• What Not to Do When Business Sours

    by  • September 3, 2012 • Branding, Human Resources, Leadership, Strategy

    Don'tPanicMost of you have heard the saying, “Don’t throw the baby out with the bathwater,” or something to that effect. Basically, the idiom advises us not to discard something valuable in our eagerness to get rid of some useless thing associated with it. If you are not careful, this can happen to businesses going through a rough patch.

    In terms of rectification, you have to look at the issue in the context of whether the problem is a short-term blip or the beginning of a long-term shift to your business or industry. Using the coffee business as an example, a spike in coffee futures because of a frost in Brazil is going to raise the consumer price of coffee and reduce demand. This is a short-term aggravation, and though it may thrash earnings for the quarter or the year, it is not a restructuring of the marketplace. An experienced company knows the ramifications and deals with this type of situation. They’ve seen it before and they’ll see it again. They may circle the wagons to some degree, but they should avoid slashing programs that are in place to enhance their mid to long term relationship with the consumer/customer.

    If your company is going through such a challenge, don’t panic. Sure, it isn’t business as usual, and yes, every CEO has to make some moves to shore up sales and profits. Tighten your belt, but re-think these quick fixes:

    1. Do Not Make “Across the Board” Cuts. CEO’s justify across-the-board cuts because they think it is fair. It may be, but it isn’t smart. When it comes to belt-tightening, the astute CEO will target those areas or projects that don’t detract from the vision/strategy or the company’s competitive differentiation. A delay (not cancellation) in capital expenditures of such initiatives as office upgrades or computer systems are examples of a good place to start. When I was a CEO, I managed to squirrel away a “rainy day” fund for nasty business blips. With that in place, I never had to compromise my strategic principles.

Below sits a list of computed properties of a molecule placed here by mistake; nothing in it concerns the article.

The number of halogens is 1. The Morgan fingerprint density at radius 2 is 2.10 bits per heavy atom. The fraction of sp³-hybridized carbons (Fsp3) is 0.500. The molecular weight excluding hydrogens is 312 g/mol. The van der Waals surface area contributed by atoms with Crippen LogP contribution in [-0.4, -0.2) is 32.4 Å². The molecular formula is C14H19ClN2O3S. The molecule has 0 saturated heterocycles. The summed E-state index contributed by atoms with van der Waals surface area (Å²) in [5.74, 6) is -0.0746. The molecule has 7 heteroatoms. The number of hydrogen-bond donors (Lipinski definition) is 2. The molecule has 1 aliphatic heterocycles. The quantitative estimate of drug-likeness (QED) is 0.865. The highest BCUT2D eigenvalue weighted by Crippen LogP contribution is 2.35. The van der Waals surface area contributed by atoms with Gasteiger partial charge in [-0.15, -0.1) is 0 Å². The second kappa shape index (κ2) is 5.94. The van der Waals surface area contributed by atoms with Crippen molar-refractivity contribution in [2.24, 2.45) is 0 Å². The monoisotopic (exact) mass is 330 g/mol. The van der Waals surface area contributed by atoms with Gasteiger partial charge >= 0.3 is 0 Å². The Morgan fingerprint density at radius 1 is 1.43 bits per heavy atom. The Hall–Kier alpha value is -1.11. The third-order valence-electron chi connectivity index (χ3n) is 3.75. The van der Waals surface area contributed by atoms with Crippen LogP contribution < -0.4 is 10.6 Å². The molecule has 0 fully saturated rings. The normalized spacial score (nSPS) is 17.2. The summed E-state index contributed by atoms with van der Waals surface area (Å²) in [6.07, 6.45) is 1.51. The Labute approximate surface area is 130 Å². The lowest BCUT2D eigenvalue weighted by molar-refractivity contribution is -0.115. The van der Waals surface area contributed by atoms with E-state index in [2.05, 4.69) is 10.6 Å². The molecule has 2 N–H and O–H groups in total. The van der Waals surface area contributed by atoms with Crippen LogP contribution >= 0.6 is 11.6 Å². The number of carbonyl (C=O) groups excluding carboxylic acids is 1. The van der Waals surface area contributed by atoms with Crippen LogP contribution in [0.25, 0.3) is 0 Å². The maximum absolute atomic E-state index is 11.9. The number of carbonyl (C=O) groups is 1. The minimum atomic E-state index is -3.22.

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    2. Avoid Trashing Initiatives that Are Working. Having come out of a consumer goods background, I’ve seen many a case of cuts to the advertising budget. I think there is a case to be made when a campaign isn’t working – it is better to stop that advertising, stop putting good media money into bad creative and start working on something better. Fortunately, in the social media world, massive budgets aren’t required to engage consumers. Yet, in cases where budgets are already small, there’s strategic risk to cutbacks. Sadly, the reward of the savings is a drop in the proverbial bucket – a minute sum in improving quarterly or annual earnings.
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    3. Never do a Knee-Jerk Reaction on the Corporate Strategy. Only when the rough patch is game-changing should the CEO review the company’s strategic intent. I’m talking about big change such as Amazon’s impact on book publishers, the i-phone’s impact on the Blackberry. It may seem so at the time, but a price squeeze from oversupply and weaker demand is not game-changing stuff. As difficult as the situation seems, don’t panic.
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    4. Do Not Throw a “Hail Mary” Pass. This is panic. Understand the reason for the problem. Is the problem self-inflicted? Do you have the right people in place to minimize its impact or to lead you out of the short-term crisis? Seldom are people to blame. But, these blips have a way of separating leaders from followers.

    When business goes sour, whether short or long-term, the organization’s most senior people need to step up and offer innovative solutions to the issues hammering the top and bottom-line. Those who fail to do this are not leaders. At best, they are managers. At worst, they are expendable.

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    About

    Formerlife: Jacobs Suchard CEO (Kraft, Nabob), Strategy Consultant. Afterlife: Palgrave Macmillan Author, Business Blogger, Wannabe Novelist

    2 Responses to What Not to Do When Business Sours

    1. September 5, 2012 at 6:09 pm

      John, thanks again for a great post. It certainly fits the model for change that I use:
      • Identify what works and do more of it
      • Identify what doesn’t work, stop doing it and do something different
      • Take small steps – see the progress
      (Berg and DeShazer)

      • John
        September 6, 2012 at 7:30 am

        Your points are a good reminder that this is the stuff you can do when business is good. It is a leadership ethic rooted in a desire for continuous improvement.